1. You taught in Hong Kong for a while, what took you there?
I think it was a culmination of things, but ultimately it boiled down to wanting a challenge: getting out of my comfort zone, working on my professional development, diversifying my experience. At the time I was in a comfortable work situation at Wall Street English, and freelancing on the side, and it dawned on me that I was already settling – at 24! So, my partner and I decided it was now or never, and headed to Asia for the first time.
2. Where and who did you teach in Hong Kong?
I taught at a private language school that had 10 centres spread out across Hong Kong. I was lucky enough to work on the island itself, inside a small shopping centre. My classroom had the luxury of … a window! That opened! My youngest student was 2.5 years old and my oldest student was 16. I taught general English, prepared the students for secondary school interviews, and also for the Trinity examinations.
3. What differences in the culture of learning and teaching did you observe?
There were a lot of differences. The parents showed me a lot of respect, and valued my opinion and feedback – even if it was (constructive) criticism about their child’s performance or behaviour. It seemed quite different to the experience of many people I know who are primary and secondary school teachers (in the UK) and are seemingly always dealing with parents’ disbelief that their child isn’t working hard. English proficiency (at least from 6 years up) was based upon written ability and grammatical accuracy, which reflected how English was taught and assessed in the public school system. Slightly unrelated, but thinking about the overlapping nature of language, culture and politics, I found the competition for prominence between English and Mandarin very interesting, especially when you consider the changing status of the region.
4. Did your teaching style change after you came back from Hong Kong? If so, how?
In a funny kind of way, I think I’ve become more no-nonsense or assertive. With children or young learners, you are always the authority in the classroom – you’re bigger and older for starters – whereas with adults, it’s not always that straightforward, you need to prove yourself a little to command their attention. I was only ever addressed as Miss Moorhouse and I got used to that aforementioned sense of authority. These days in Berlin I’m quicker to stop my students interrupting and no longer shy about telling them to stop talking over another student – probably because I had to do it a hundred times a day whilst in Hong Kong.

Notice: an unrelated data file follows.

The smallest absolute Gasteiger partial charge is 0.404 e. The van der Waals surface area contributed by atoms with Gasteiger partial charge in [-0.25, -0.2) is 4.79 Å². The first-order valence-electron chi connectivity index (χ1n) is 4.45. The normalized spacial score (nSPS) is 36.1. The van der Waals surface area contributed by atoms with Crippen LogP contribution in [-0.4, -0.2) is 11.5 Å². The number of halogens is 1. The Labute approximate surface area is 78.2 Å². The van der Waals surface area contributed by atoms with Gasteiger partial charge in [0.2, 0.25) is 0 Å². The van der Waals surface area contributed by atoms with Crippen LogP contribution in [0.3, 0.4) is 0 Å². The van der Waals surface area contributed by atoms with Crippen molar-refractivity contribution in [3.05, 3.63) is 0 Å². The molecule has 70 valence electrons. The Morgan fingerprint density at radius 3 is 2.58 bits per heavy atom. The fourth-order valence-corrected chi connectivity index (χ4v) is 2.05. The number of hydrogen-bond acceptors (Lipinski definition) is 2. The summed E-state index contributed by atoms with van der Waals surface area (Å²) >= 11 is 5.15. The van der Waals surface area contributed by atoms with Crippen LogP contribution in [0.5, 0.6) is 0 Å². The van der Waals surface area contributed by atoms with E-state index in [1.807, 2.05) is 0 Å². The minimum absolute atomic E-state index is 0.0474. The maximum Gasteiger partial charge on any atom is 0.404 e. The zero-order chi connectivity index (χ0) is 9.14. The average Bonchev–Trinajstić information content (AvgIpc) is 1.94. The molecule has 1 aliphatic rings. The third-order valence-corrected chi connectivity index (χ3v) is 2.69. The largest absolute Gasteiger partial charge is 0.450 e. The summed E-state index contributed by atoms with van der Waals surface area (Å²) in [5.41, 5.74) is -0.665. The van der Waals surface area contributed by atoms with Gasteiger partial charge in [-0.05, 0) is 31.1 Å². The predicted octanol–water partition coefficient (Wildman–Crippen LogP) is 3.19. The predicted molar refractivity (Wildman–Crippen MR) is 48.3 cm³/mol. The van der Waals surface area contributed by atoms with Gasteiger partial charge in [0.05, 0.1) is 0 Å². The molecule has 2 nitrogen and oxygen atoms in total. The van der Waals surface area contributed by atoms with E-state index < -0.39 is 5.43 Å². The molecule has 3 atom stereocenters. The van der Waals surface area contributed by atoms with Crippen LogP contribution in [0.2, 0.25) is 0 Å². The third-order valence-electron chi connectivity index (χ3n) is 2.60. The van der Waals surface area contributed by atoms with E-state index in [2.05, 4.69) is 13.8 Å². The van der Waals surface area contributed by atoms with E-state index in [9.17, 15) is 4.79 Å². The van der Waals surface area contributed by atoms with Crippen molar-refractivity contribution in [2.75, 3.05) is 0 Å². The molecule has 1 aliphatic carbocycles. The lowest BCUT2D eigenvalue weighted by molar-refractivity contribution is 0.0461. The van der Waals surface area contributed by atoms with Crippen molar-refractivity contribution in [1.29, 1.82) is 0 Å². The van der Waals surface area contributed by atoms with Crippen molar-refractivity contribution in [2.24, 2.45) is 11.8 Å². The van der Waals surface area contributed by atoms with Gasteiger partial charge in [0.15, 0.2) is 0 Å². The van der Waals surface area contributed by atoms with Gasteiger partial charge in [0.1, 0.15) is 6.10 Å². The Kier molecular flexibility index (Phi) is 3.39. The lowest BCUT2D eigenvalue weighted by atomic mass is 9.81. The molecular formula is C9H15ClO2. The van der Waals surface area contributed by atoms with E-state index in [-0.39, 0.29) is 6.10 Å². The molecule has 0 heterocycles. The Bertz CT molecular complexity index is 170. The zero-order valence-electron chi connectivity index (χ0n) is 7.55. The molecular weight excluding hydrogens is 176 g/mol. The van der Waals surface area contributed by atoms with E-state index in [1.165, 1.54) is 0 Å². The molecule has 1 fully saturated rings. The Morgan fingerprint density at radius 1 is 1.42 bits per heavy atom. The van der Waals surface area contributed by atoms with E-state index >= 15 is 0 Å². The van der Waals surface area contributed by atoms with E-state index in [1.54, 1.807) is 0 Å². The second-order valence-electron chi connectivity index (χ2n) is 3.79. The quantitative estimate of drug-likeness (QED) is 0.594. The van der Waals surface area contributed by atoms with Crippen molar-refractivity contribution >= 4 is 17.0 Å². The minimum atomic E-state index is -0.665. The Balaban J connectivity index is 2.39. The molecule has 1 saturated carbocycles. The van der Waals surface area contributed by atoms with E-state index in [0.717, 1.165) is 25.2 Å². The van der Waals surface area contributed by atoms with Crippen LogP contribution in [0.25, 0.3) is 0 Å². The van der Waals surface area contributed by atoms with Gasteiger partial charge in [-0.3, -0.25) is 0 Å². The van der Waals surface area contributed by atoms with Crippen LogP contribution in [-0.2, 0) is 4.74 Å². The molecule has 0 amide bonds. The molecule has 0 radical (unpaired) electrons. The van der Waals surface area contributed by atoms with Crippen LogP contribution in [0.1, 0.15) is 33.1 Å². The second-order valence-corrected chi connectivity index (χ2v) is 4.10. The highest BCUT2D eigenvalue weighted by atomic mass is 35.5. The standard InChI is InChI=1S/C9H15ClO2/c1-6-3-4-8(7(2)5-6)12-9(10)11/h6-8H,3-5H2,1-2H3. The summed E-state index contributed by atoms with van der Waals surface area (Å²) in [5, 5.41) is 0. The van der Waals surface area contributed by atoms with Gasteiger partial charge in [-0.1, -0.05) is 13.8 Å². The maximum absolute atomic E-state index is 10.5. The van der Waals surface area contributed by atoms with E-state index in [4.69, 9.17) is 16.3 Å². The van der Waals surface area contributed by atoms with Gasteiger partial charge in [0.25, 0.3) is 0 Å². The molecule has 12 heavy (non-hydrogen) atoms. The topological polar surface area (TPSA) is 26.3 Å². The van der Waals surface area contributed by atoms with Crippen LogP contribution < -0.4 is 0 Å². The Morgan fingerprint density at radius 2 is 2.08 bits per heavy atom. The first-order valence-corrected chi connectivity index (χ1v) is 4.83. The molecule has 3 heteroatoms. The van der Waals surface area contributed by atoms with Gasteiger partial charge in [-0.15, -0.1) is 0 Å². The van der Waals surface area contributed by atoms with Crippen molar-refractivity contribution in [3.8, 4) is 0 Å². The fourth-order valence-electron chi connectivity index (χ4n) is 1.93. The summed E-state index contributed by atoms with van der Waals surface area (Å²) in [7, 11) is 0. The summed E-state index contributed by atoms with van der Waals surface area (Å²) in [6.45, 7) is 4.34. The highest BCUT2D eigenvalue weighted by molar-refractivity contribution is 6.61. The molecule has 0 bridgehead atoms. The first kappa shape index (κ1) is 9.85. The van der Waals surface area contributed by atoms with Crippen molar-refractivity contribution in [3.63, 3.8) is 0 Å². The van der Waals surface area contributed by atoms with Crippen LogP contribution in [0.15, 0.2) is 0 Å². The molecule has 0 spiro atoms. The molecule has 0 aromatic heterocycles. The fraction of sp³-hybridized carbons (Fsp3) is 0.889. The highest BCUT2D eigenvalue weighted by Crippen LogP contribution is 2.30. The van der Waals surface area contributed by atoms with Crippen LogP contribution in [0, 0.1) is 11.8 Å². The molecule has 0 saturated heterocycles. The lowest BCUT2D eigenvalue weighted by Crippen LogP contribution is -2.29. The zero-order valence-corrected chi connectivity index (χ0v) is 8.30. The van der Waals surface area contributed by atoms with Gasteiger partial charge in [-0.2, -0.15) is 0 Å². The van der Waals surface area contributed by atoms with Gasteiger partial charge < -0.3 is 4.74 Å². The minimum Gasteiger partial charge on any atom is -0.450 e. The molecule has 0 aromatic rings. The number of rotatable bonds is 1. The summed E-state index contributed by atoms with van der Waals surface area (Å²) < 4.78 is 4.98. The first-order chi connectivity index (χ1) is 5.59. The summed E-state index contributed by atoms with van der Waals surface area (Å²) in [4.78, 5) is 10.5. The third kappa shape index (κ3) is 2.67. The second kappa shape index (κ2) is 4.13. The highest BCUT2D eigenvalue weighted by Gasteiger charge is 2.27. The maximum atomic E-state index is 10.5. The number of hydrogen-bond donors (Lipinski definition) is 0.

5. Do you find there is any overlap between teaching kids and teaching in-company?
As Dorothy said, every adult is a kid at heart. Young learners and business learners alike want to have interactive lessons where they come away having enjoyed themselves but also learnt something. Both groups require a lot of creativity with material. I spent a lot of time in Hong Kong trying to make phrasal verbs fun for sulky teenagers, and I still spend a lot of time adapting telephoning material to be more fun and authentic. Same dilemma, different context.
6. What time management tips do you have for busy freelance teachers?
Answer emails whilst on the u-bahn, dedicate two nights a week for all your teaching prep and work admin, really utilise Google Calendar, and have your food shopping delivered.
7. I hear you’re learning German at the moment. Has this influenced how you teach English at all?
Definitely. Learning a second language in general, regardless of it being German, has made me a better teacher. I can have honest, productive discussions about language learning techniques and give recommendations for things that have helped me. Plus, it’s an ice breaker. I’ve yet to meet a student who hasn’t at least cracked a smile when I explain how I used to diligently ask for Flash Kaiser instead of Fleischkäse (Leberkäse) whilst I was living in Austria (and spoke next to no German).
8. You recently had a baby (congratulations!). Do you have any tips for new or future parents who are also freelance?
Good question. To be honest, I’m sure there are many experienced Eltabbers with children who could give you far more comprehensive advice than me! I returned to work after 6 months, and my son isn’t in nursery yet, so it’s simply been a juggling act. My best advice is to simply own it. Whilst remaining professional, I’ve been honest with the schools, companies and private students about the set-up and in return I’ve received a lot of support. I’ve been known to bring the pram into the school at 7.45am when there are no students and few staff, because I need to get some photocopying done! You have to find your new normal, get a good routine going, and embrace time management. Oh and double your coffee intake.
9. Now you’re back in Berlin, what are your aims for the future?
My aims are similar to the ones that led me to Hong Kong, particularly regarding professional development. I’ve got some thinking to do about which direction to go in next, and get my German to B2 before my son does. Overall, my aim is to keep enjoying what I do and not get complacent.
10. Who would you like to nominate as Eltabber of the month and what question would you like to ask them?
I’d like to nominate Galina Khinchuk, and ask “Do you have any tips for new or future parents who are also freelance?
Edited by Mandy Welfare